The photograph below shows the back cover of a gaming laptop. The cover is filled with stickers including ones from a recently-reviewed Year of the Cobra concert. The laptop is on a reflective marble table. The background shows a hand using a smartphone. In the foreground are two LEGO minifigs. These minifigs represent the main characters of “The Story:” Trishna (in wheelchair) and John. This week’s brainstorming update explores videogame accessibility both real and fictional.
Spoiler Warning Scale: Minor (game?! development)
Explaining the Context
The main characters of The Story have physical impairments. Trishna has a mobility impairment preventing her from walking more than a few steps. John has a motor impairment preventing him from fully using his right arm. They chat then meet after John writes about videogames within the narrative that he can or cannot play. I am writing from the perspectives of respect, raising awareness for various impairments, and to bring more nuance to modern characters.
Inspiration for Context
These characters first popped into my head around maybe June 2004? I assumed they were able-bodied: I hadn’t asked! I “asked” during float tank brainstorm sessions in November 2016. I was initially concerned that I would be impolite writing about their physical impairments because I didn’t have much knowledge of their specific contexts. I realized that the best way to represent these and other characters is showing their nuances: the good and bad. Just like anyone else.
Real World Inspirations
I first learned about videogame accessibility when I played EarthBound in 1995, which can be played almost entirely using the player’s left hand. Now that videogames and computer games can be made by anyone, it is exciting seeing computer games like Blindscape and others that are designed so that they can be played by anyone. Eventually, one goal would be seeing most popular videogames have accessibility features either built-in or at least in mind during development.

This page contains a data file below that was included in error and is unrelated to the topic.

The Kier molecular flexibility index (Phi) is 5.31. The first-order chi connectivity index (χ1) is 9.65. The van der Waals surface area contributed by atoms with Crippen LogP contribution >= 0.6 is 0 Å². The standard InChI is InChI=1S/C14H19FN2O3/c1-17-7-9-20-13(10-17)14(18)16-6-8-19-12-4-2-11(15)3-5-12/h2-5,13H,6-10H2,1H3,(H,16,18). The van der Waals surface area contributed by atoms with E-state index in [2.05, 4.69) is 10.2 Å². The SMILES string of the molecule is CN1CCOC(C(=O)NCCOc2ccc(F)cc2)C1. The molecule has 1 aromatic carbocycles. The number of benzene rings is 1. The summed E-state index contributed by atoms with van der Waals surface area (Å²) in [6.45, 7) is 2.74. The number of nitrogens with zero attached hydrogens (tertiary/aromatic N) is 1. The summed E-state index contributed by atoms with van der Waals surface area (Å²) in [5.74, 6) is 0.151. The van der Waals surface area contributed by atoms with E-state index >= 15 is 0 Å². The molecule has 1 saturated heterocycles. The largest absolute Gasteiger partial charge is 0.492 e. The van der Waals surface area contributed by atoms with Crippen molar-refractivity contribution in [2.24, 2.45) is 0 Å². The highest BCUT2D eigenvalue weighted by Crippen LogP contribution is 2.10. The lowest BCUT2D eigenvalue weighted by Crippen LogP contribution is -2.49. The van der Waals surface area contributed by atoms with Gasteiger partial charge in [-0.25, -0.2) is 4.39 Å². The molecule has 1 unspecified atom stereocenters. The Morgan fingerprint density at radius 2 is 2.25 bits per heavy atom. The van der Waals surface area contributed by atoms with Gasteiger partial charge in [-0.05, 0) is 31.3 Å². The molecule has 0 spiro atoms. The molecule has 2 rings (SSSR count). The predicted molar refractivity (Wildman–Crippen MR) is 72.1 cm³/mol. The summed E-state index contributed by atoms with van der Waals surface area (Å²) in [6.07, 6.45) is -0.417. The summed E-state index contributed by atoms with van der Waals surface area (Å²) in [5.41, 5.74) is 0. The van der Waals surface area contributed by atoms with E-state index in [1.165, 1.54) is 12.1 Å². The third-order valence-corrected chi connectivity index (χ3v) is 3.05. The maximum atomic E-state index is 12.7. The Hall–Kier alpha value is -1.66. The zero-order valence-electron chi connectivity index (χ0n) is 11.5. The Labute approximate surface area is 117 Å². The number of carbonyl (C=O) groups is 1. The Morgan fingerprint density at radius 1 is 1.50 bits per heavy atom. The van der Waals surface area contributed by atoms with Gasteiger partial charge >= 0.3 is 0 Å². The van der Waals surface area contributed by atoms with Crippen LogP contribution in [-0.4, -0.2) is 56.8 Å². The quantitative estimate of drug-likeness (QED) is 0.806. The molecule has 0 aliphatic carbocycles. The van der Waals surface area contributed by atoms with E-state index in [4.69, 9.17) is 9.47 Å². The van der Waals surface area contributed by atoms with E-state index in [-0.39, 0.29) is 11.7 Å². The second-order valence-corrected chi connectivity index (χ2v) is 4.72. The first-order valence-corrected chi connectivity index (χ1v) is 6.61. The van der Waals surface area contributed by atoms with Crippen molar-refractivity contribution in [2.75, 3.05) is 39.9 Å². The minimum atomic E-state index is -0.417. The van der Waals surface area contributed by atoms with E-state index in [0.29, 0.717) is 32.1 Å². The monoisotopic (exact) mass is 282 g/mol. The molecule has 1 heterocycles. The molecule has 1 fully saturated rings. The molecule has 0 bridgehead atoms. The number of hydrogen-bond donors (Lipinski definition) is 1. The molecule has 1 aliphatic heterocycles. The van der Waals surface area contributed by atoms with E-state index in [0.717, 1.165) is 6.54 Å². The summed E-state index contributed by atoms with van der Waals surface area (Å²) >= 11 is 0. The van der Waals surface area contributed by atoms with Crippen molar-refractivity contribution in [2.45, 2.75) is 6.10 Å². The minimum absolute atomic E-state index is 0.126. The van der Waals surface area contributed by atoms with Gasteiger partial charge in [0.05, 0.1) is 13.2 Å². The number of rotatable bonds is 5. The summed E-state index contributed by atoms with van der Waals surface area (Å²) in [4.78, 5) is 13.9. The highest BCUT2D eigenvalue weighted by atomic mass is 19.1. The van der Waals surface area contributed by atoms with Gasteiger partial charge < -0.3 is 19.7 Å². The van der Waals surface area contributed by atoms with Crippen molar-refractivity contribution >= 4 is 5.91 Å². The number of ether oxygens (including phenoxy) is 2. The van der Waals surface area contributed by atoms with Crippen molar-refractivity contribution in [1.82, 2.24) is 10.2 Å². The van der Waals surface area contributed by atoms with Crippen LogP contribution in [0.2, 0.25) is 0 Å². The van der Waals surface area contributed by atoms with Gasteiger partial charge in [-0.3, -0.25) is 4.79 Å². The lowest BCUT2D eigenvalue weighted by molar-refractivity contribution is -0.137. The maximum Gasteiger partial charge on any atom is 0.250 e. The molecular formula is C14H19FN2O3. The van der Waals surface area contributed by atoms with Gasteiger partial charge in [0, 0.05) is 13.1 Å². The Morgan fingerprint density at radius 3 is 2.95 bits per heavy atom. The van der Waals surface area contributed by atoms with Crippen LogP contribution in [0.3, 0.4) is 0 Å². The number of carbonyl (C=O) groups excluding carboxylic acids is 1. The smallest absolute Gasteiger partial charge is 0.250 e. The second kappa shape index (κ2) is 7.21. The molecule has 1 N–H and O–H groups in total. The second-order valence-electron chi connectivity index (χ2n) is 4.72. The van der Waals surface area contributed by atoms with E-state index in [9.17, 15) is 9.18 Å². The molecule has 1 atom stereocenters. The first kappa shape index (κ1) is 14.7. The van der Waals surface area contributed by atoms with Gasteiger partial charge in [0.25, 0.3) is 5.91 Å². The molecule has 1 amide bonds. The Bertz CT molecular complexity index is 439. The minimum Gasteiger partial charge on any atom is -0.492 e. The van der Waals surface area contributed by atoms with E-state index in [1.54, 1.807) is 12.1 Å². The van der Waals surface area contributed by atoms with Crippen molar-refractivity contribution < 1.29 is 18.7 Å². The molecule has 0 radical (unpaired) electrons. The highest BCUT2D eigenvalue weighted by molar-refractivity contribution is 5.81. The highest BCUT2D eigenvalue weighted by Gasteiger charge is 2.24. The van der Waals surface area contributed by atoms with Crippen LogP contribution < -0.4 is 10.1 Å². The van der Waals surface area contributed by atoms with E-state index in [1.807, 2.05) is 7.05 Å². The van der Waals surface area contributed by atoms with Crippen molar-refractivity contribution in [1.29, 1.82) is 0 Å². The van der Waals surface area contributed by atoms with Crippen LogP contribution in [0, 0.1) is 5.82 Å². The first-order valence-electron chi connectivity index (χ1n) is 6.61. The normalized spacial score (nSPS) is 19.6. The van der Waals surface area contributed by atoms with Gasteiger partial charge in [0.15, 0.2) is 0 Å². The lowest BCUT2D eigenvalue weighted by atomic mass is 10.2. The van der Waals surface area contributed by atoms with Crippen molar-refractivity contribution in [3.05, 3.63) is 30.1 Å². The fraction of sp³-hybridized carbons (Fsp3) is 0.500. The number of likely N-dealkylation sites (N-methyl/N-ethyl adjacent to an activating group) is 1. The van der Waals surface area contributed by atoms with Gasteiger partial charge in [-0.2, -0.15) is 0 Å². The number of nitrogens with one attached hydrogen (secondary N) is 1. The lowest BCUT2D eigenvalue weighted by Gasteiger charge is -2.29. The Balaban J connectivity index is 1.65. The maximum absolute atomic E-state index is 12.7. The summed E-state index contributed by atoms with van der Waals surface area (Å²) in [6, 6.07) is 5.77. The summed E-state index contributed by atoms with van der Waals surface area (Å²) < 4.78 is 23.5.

The Narrative Example
Within “The Story,” there will be a game that was designed with accessibility in mind. The game will be a “frame story” or a “story within a story.” It is tentatively called “The Frame Game” as an easy identifier. The game will have a quality narrative for an early computer game designed to be free, freely distributed, or at least monetarily accessible. It will probably draw inspiration from EarthBound and other games I enjoy playing.
Ways To Assist?
Thanks to the globalized Internet, we’re making progress toward accessibility. An important step, and honestly an untapped market, is encouraging games developers to remember that not everyone is fully-abled. Can the game be played in a visually-impaired mode? Are there alternate forms of controller input? Within “The Story,” John plays narrative-driven games because it suits his personality, although he’s also able to play them. What if he wanted to play fighting or real-time strategy games?
Multimedia Narrative Potential?
I’ve been planning to tell this narrative as probably a series of novels. Brainstorming: novels aren’t exactly accessible for individuals with cognitive, reading, or attention impairments.